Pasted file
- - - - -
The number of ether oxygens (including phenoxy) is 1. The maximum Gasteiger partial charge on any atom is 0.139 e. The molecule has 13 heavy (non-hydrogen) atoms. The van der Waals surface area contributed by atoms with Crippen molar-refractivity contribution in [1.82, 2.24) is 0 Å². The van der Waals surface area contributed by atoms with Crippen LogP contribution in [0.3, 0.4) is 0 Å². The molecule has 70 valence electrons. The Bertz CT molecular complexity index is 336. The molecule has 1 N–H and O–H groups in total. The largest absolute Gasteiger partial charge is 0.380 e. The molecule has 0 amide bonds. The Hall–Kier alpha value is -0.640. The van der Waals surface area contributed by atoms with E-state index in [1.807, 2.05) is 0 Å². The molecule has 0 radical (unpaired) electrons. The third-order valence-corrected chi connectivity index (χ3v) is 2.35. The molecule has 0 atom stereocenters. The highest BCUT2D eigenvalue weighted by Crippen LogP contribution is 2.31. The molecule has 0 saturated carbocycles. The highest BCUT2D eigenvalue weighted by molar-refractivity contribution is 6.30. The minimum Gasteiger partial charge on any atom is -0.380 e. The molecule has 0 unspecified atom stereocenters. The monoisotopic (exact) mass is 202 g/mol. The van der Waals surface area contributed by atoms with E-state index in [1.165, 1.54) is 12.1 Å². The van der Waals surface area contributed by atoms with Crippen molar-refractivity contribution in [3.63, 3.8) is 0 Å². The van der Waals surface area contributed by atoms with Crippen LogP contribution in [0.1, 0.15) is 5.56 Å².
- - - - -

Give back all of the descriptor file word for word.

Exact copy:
The number of ether oxygens (including phenoxy) is 1. The maximum Gasteiger partial charge on any atom is 0.139 e. The molecule has 13 heavy (non-hydrogen) atoms. The van der Waals surface area contributed by atoms with Crippen molar-refractivity contribution in [1.82, 2.24) is 0 Å². The van der Waals surface area contributed by atoms with Crippen LogP contribution in [0.3, 0.4) is 0 Å². The molecule has 70 valence electrons. The Bertz CT molecular complexity index is 336. The molecule has 1 N–H and O–H groups in total. The largest absolute Gasteiger partial charge is 0.380 e. The molecule has 0 amide bonds. The Hall–Kier alpha value is -0.640. The van der Waals surface area contributed by atoms with E-state index in [1.807, 2.05) is 0 Å². The molecule has 0 radical (unpaired) electrons. The third-order valence-corrected chi connectivity index (χ3v) is 2.35. The molecule has 0 atom stereocenters. The highest BCUT2D eigenvalue weighted by Crippen LogP contribution is 2.31. The molecule has 0 saturated carbocycles. The highest BCUT2D eigenvalue weighted by molar-refractivity contribution is 6.30. The minimum Gasteiger partial charge on any atom is -0.380 e. The molecule has 0 unspecified atom stereocenters. The monoisotopic (exact) mass is 202 g/mol. The van der Waals surface area contributed by atoms with E-state index in [1.165, 1.54) is 12.1 Å². The van der Waals surface area contributed by atoms with Crippen molar-refractivity contribution in [3.63, 3.8) is 0 Å². The van der Waals surface area contributed by atoms with Crippen LogP contribution in [0.1, 0.15) is 5.56 Å².